• Caleb Stegall — appointed in 2014 by Republican Gov. Sam Brownback.
  • Evelyn Wilson — appointed in 2020 by Kelly.
  • Keynen Wall Jr. — appointed in 2020 by Kelly.
  • Melissa Taylor Standridge — appointed in 2020 by Kelly.
Kansas Supreme Court Justice Caleb Stegall authored the court's ruling that upheld the state's congressional redistricting map despite claims it was racially and politically gerrymandered to benefit Republicans.
Thad Allton
The Kansas Reflector
Kansas Supreme Court Justice Caleb Stegall, who is considered the most conservative on the bench, will also stand for retention election this fall.

The only current justice who will not face a retention election this fall is Eric Rosen, who was appointed to the court in 2005 by Sebelius. He last faced a retention election in 2020.

Why is this year significant?

Kansas voters who are not happy with the justices’ performance — such as the 2019 ruling that found the state constitution provides the right to an abortion — can vote them out.

Only two of the justices, Luckert and Biles, joined in that decision and are up for retention. Stegall also served on the court at the time, but he was the only justice to dissent.

Ashley All of Kansas for Constitutional Freedom, the campaign that worked to reject the constitutional amendment, said the day after the primary election that she expected conservatives who want to restrict abortion rights to shift their focus to the state supreme court.

“They didn’t like the vote … so they will try to target other things and reverse it,” All said at the time.

Kansans for Life, the state’s strongest anti-abortion group that helped lead the failed effort to change the state constitution, has a history of trying to remove justices. Kristina Smith, director of the organization’s political action committee, said the organization plans to provide voting recommendations on the justices this fall, but is not actively campaigning.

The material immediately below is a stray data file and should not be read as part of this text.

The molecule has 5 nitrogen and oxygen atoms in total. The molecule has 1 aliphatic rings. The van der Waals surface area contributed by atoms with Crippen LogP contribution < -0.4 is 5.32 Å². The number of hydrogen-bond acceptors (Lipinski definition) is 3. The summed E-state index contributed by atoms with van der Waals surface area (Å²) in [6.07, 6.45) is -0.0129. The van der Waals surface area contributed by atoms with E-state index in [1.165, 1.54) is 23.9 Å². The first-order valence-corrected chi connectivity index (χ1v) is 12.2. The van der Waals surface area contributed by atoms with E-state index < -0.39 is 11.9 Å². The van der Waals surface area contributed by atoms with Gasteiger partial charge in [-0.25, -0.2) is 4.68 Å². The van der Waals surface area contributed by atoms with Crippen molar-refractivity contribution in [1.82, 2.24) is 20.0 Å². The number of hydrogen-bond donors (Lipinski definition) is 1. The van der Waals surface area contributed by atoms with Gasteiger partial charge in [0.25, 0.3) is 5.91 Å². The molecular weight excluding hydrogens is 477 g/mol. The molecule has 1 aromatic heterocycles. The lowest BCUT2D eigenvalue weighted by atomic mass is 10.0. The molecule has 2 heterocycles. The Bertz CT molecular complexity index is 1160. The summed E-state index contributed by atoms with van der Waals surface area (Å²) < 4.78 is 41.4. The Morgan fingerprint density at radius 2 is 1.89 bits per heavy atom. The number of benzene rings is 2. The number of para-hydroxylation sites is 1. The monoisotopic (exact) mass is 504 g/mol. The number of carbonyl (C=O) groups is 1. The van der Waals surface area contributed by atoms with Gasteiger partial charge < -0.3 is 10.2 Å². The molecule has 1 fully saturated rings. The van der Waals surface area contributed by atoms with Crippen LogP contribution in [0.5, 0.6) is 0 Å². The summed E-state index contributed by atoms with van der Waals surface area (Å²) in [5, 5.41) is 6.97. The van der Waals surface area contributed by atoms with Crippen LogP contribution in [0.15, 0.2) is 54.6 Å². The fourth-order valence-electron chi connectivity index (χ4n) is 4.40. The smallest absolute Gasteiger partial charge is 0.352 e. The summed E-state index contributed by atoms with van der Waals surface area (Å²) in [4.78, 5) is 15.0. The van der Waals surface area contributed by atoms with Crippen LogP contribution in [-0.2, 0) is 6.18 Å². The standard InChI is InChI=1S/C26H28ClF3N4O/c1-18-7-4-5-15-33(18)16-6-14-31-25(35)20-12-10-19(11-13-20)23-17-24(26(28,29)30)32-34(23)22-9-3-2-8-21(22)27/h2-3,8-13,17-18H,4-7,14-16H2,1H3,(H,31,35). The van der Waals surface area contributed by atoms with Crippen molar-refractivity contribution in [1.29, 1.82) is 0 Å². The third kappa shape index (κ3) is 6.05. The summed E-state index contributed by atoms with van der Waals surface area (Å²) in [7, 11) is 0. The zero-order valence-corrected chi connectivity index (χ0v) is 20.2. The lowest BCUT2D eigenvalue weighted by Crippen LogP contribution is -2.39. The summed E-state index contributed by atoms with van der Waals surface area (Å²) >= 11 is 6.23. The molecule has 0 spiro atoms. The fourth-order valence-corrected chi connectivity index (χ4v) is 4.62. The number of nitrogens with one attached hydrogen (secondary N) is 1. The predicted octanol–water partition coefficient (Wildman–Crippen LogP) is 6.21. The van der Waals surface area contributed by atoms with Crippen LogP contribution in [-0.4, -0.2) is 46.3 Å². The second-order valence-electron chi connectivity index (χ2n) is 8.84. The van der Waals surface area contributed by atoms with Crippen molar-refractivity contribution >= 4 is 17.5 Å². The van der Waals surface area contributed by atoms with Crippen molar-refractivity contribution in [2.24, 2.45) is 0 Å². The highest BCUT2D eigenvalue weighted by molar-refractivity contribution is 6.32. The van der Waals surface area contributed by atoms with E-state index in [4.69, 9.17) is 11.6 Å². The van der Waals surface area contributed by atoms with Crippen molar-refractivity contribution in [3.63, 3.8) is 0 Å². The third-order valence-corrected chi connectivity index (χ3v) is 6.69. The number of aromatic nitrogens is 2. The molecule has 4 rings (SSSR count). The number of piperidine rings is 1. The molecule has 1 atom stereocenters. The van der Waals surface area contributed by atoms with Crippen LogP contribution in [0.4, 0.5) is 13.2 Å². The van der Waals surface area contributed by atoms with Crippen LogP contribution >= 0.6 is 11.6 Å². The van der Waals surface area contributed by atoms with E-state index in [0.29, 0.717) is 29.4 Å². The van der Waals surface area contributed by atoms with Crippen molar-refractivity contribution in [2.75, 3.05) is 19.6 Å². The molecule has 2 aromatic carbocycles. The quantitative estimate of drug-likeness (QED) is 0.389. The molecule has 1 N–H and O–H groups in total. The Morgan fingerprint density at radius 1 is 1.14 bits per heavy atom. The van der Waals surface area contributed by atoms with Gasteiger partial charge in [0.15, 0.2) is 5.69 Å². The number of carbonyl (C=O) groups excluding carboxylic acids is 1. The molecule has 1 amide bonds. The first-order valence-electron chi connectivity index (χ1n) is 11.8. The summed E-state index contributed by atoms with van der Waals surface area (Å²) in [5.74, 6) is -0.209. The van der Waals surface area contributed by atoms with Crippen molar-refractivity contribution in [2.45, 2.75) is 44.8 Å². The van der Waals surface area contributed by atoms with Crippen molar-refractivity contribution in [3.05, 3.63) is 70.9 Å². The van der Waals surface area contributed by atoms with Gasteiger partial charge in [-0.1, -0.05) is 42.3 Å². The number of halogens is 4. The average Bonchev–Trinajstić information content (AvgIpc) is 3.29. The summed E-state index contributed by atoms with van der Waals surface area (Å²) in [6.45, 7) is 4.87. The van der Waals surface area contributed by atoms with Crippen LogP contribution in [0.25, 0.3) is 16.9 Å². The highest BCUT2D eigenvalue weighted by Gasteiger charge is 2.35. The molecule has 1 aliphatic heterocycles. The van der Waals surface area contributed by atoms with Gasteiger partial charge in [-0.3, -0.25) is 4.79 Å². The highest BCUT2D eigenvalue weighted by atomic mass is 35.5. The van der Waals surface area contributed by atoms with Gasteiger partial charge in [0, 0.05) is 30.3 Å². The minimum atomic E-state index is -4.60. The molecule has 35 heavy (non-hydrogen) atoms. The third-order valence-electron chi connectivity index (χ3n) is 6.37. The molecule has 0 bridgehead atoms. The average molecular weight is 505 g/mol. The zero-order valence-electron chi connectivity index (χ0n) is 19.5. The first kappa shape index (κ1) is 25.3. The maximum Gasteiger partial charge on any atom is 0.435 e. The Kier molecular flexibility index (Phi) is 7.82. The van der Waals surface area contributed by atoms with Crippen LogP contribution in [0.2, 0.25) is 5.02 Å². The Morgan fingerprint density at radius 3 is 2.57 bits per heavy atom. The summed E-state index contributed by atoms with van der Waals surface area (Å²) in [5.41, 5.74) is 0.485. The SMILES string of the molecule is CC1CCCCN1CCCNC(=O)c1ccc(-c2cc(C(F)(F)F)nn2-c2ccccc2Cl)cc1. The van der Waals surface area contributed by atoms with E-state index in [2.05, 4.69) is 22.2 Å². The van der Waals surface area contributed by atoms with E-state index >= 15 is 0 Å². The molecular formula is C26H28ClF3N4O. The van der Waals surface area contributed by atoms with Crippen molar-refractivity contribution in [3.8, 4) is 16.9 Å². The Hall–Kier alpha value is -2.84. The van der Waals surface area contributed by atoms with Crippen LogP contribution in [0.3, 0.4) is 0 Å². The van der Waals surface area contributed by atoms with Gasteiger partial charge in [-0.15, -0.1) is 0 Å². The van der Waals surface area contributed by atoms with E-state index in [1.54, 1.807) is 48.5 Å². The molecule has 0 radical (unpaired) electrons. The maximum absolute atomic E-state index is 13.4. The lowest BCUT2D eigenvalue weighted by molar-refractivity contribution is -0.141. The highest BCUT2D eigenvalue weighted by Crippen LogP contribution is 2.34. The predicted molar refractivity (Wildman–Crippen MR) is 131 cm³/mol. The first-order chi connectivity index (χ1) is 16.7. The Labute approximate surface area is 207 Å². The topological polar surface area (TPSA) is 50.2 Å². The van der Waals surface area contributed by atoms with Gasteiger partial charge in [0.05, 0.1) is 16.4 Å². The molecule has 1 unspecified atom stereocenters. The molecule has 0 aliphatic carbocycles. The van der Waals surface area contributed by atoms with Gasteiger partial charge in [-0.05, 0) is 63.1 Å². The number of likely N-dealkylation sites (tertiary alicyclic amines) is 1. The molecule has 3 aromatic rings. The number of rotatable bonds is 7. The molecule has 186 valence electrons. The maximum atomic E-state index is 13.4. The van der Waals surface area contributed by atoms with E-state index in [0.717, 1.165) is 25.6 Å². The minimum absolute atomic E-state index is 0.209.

However, the organization said in a message to supporters that it hasn’t given up on its anti-abortion mission despite nearly 60% of voters rejecting the state constitutional amendment.

“We are certain many Kansans who voted no will have buyer’s remorse,” the organization said. “When this happens, Kansans for Life stands ready to take action to rein in the industry.”

The general election is Nov. 8. The last day to register to vote is Oct. 18.

Dylan Lysen reports on politics for the Kansas News Service. You can follow him on Twitter @DylanLysen or email him at dlysen (at) kcur (dot) org.

The Kansas News Service is a collaboration of KCUR, Kansas Public Radio, KMUW and High Plains Public Radio focused on health, the social determinants of health and their connection to public policy. 

Kansas News Service stories and photos may be republished by news media at no cost with proper attribution and a link to ksnewsservice.org.

As the Kansas social services and criminal justice reporter, I want to inform our audience about how the state government wants to help its residents and keep their communities safe. Sometimes that means I follow developments in the Legislature and explain how lawmakers alter laws and services of the state government. Other times, it means questioning the effectiveness of state programs and law enforcement methods. And most importantly, it includes making sure the voices of everyday Kansans are heard. You can reach me at dlysen@kcur.org, 816-235-8027 or on Threads, @DylanLysen.